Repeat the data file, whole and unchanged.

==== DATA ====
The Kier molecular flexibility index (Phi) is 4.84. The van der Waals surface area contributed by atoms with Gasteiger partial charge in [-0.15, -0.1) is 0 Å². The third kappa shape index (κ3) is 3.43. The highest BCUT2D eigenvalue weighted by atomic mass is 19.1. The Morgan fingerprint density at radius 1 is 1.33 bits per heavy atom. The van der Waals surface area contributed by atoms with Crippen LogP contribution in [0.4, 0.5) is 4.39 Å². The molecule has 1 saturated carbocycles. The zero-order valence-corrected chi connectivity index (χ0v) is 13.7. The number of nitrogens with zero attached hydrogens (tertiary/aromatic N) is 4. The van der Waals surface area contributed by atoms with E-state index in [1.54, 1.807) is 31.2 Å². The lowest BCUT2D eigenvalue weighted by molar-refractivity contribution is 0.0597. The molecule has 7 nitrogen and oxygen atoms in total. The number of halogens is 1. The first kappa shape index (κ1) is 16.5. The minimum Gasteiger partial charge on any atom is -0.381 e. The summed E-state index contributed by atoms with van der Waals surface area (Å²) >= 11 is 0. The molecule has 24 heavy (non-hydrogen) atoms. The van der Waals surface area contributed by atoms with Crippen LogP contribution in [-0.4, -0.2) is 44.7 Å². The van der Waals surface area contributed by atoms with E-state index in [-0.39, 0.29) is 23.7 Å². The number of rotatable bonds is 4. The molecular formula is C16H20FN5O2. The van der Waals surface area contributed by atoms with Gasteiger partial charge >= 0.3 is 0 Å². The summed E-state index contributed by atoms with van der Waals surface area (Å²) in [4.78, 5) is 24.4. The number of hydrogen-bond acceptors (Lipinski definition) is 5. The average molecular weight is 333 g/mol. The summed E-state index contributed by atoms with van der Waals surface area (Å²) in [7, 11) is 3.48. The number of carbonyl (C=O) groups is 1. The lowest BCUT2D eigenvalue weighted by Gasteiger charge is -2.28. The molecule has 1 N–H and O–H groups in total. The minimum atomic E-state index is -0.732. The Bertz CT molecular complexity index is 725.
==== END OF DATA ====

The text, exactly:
The Kier molecular flexibility index (Phi) is 4.84. The van der Waals surface area contributed by atoms with Gasteiger partial charge in [-0.15, -0.1) is 0 Å². The third kappa shape index (κ3) is 3.43. The highest BCUT2D eigenvalue weighted by atomic mass is 19.1. The Morgan fingerprint density at radius 1 is 1.33 bits per heavy atom. The van der Waals surface area contributed by atoms with Crippen LogP contribution in [0.4, 0.5) is 4.39 Å². The molecule has 1 saturated carbocycles. The zero-order valence-corrected chi connectivity index (χ0v) is 13.7. The number of nitrogens with zero attached hydrogens (tertiary/aromatic N) is 4. The van der Waals surface area contributed by atoms with E-state index in [1.54, 1.807) is 31.2 Å². The lowest BCUT2D eigenvalue weighted by molar-refractivity contribution is 0.0597. The molecule has 7 nitrogen and oxygen atoms in total. The number of halogens is 1. The first kappa shape index (κ1) is 16.5. The minimum Gasteiger partial charge on any atom is -0.381 e. The summed E-state index contributed by atoms with van der Waals surface area (Å²) >= 11 is 0. The molecule has 24 heavy (non-hydrogen) atoms. The van der Waals surface area contributed by atoms with Crippen LogP contribution in [-0.4, -0.2) is 44.7 Å². The van der Waals surface area contributed by atoms with E-state index in [-0.39, 0.29) is 23.7 Å². The number of rotatable bonds is 4. The molecular formula is C16H20FN5O2. The van der Waals surface area contributed by atoms with Gasteiger partial charge >= 0.3 is 0 Å². The summed E-state index contributed by atoms with van der Waals surface area (Å²) in [4.78, 5) is 24.4. The number of hydrogen-bond acceptors (Lipinski definition) is 5. The average molecular weight is 333 g/mol. The summed E-state index contributed by atoms with van der Waals surface area (Å²) in [7, 11) is 3.48. The number of carbonyl (C=O) groups is 1. The lowest BCUT2D eigenvalue weighted by Gasteiger charge is -2.28. The molecule has 1 N–H and O–H groups in total. The minimum atomic E-state index is -0.732. The Bertz CT molecular complexity index is 725.